Turn on, Tune in but don’t Drop out
The powerful tool to turbocharge your relationships
Timothy Leary’s “Tune In, Turn On, Drop Out” mantra defined the 1960’s Hippie counterculture movement. The phrase was a call for people to drop out of the mainstream consumer culture and tune in to themselves.
I believe that by not just tuning into ourselves, but learning to tune into other people and the space between you, can turbocharge relationships in all areas of life.
During our daily lives, we constantly meet people we want to connect with and build some form of relationship with (be that work, business or personal). Imagine an AI programme into which you fed a person’s details, and it generated a list of many things about them that you didn’t already know. Imagine if the programme could then suggest how to best connect with them to achieve your own goals. Wouldn’t that be a powerful tool?
That particular development may be somewhere down the road, but the good news is you ALREADY possess it right now because YOU are the perfect instrument to achieve those outcomes. I know this because I’ve achieved it, and you can too.
I trained for nine years as a Gestalt psychotherapist and person-centred counsellor. In addition, I invested in 12 years of individual therapy and 6 years of group therapy. I learned powerful techniques to connect with and understand myself and others at a deep level. If you’d like to develop these skills, it boils down to one word: NOTICE.
Gestalt psychology talks about ‘the self as an instrument’. We use our sense of ourselves and others to inform us, moment-by-moment, how to connect with others from our unique and individual perspective.
Try it out for yourself
Before your next meeting, NOTICE what you are thinking & feeling about the other person. Are you energised, are you neutral, are you flat? As you begin to focus, notice what images or memories emerge. What judgements or assumptions are you making about them? As you walk towards them, what do you notice about them? Are they energised or disengaged? Do they greet you warmly or with indifference? Notice what’s happening inside you as you connect with them.
As the meeting progresses, keep three things in mind –
· Notice what’s happening with them
· Notice what’s happening with you
· Most importantly, notice what’s happening within the space between you, i.e. the relationship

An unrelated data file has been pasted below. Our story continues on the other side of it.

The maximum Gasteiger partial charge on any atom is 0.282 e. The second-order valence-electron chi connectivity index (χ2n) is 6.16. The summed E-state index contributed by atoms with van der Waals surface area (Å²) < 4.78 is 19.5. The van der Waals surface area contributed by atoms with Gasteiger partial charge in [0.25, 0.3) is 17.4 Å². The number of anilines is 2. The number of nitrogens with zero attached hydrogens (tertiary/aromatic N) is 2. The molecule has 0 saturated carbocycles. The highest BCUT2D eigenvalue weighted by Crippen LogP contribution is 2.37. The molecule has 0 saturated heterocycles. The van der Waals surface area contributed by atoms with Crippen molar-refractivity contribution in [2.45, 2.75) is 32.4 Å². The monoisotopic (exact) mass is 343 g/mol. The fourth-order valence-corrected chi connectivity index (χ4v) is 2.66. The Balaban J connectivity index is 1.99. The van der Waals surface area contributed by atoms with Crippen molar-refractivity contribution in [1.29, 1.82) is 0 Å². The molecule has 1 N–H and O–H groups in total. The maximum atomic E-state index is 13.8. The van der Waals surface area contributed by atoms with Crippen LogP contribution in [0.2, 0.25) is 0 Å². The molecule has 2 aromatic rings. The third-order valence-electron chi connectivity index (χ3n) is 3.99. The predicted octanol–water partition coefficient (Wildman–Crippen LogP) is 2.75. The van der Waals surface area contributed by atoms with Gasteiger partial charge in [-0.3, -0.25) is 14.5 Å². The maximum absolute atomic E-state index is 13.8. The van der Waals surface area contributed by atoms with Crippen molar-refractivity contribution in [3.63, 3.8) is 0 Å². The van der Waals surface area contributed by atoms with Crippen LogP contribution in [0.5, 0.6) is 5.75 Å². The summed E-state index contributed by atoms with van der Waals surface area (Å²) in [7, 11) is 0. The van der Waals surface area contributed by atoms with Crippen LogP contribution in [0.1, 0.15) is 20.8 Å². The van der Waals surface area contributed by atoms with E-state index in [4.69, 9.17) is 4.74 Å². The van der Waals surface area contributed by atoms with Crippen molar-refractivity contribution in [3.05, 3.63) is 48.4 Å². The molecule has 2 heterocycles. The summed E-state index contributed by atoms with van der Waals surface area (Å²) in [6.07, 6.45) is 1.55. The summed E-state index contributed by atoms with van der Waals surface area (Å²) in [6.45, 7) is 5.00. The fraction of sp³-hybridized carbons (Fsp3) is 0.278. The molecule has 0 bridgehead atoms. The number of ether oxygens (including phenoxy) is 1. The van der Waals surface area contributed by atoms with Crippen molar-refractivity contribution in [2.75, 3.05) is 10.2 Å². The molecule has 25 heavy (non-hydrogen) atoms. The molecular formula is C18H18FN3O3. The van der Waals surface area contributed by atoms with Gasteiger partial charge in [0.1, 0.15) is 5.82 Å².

What’s happening with them?
Is their body language open or closed? When does it change? Do they lean in or out, and when does that change? Are they making eye contact? What topics energise them, and which don’t seem to impact them? How are they responding to you personally? How do they treat others, i.e. colleagues or the waiter? Can you gauge their Attitudes, Values, Beliefs and Assumptions? How can you endorse their values or possibly challenge some of their beliefs?
What’s happening with you?
What do you see, hear, think & feel in relation to them? Are you focused on them and their agenda, only your own agenda or both? What judgements and assumptions are you making? Can you check these out in real-time, e.g. “I’m guessing from what you said that you are not keen on Project X”? They are likely to respond clearly, and this gives you accuracy. How is your body language? Are you mirroring them as a sign of natural rapport, or are they reflecting you? What feelings and emotions are you experiencing? What’s your sense of the environment? Is it warm, cold, neutral (this could be a clue to the organisational culture)? Is your head empty enough to hear and experience them, or are you too busy with your own ‘stuff’? How can you clear your head to focus and notice?
Finally, what’s happening in the space between you, the relationship?
Is it distant? Is it growing? Did your last comment build on the relationship or provide a temporary jar? Is the temperature hot or cold? What can you do to make it warmer? Which topics create mutual trust etc.?
As you can see, a lot is going on beyond the words that most people miss. Success is about NOTICING both the process (how you interact and your three areas of focus) and the content of the meeting. It’s the soft and hard stuff; you need to be aware of both.
My years of therapy enable me to tune into myself and others, using the information to enhance my relationships with my coaching clients and the wider world. You too can develop these skills by investing in your personal growth and self-awareness. Imagine the clarity you would obtain and the enhanced relationships you can achieve.
Nature has already given you a range of very powerful tools. You simply need to turn on and tune into them, making sure you don’t drop out. In my next article, I’ll share some powerful techniques on how you can go deeper into the process.